Chronic vitamin E deficiency impairs cognitive function in adult zebrafish via dysregulation of brain lipids and energy metabolism

TitleChronic vitamin E deficiency impairs cognitive function in adult zebrafish via dysregulation of brain lipids and energy metabolism
Publication TypeJournal Article
Year of Publication2017
AuthorsMcDougall, M, Choi, J, Magnusson, K, Truong, L, Tanguay, RL, Traber, MG
JournalFree Radical Biology and Medicine
Volume112
Start Page308-317
Abstract

Zebrafish (Danio rerio) are a recognized model for studying the pathogenesis of cognitive deficits and the mechanisms underlying behavioral impairments, including the consequences of increased oxidative stress within the brain. The lipophilic antioxidantvitamin E (α-tocopherol; VitE) has an established role in neurological health and cognitive function, but the biological rationale for this action remains unknown. In the present study, we investigated behavioral perturbations due to chronic VitE deficiency in adult zebrafish fed from 45 days to 18-months of age diets that were either VitE-deficient (E–) or VitE-sufficient (E+). We hypothesized that E– zebrafish would display cognitive impairments associated with elevated lipid peroxidation and metabolic disruptions in the brain. Quantified VitE levels at 18-months in E– brains (5.7 ± 0.1 nmol/g tissue) were ~20-times lower than in E+ (122.8 ± 1.1; n = 10/group). Using assays of both associative (avoidance conditioning) and non-associative (habituation) learning, we found E– vs E+ fish were learning impaired. These functional deficits occurred concomitantly with the following observations in adult E– brains: decreased concentrations of and increased peroxidation of polyunsaturated fatty acids(especially docosahexaenoic acid, DHA), altered brain phospholipid and lysophospholipidcomposition, as well as perturbed energy (glucose/ketone), phosphatidylcholine and choline/methyl-donor metabolism. Collectively, these data suggest that chronic VitE deficiency leads to neurological dysfunction through multiple mechanisms that become dysregulated secondary to VitE deficiency. Apparently, the E– animals alter their metabolism to compensate for the VitE deficiency, but these compensatory mechanisms are insufficient to maintain cognitive function.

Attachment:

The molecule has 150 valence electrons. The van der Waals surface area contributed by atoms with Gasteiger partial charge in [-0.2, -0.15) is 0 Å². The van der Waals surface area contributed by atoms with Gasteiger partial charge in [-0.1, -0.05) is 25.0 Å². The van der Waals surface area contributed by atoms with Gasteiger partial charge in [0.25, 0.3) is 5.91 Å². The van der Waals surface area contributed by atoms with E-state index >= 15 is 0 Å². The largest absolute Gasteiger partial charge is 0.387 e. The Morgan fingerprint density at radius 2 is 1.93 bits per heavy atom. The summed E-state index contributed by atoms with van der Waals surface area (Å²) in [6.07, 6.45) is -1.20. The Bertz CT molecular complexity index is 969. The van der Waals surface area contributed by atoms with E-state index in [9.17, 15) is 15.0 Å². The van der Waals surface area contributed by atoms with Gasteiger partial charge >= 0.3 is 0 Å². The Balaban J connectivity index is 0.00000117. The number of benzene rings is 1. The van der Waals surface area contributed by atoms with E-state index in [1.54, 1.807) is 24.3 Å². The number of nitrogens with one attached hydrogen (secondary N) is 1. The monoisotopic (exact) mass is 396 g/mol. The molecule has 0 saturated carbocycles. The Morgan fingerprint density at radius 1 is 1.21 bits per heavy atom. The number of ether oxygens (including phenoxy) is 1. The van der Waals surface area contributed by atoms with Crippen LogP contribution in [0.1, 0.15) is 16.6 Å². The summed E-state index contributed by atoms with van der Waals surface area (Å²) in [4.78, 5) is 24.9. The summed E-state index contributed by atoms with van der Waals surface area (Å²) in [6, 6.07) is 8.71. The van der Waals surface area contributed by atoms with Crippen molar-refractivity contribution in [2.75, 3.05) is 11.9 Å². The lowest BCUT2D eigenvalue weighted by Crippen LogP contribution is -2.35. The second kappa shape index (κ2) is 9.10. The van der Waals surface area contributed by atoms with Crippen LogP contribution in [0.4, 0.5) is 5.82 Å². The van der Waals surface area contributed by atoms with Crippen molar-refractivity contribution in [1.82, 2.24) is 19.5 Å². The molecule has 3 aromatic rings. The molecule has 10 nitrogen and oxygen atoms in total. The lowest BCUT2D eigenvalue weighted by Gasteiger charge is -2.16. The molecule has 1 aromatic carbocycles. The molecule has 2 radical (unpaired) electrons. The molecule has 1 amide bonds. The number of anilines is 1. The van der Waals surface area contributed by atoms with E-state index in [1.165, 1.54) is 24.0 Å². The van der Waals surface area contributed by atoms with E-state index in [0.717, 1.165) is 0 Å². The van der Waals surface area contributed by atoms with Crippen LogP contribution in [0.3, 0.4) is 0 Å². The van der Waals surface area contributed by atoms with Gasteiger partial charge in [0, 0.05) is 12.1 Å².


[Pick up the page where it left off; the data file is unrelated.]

DOI10.1016/j.freeradbiomed.2017.08.002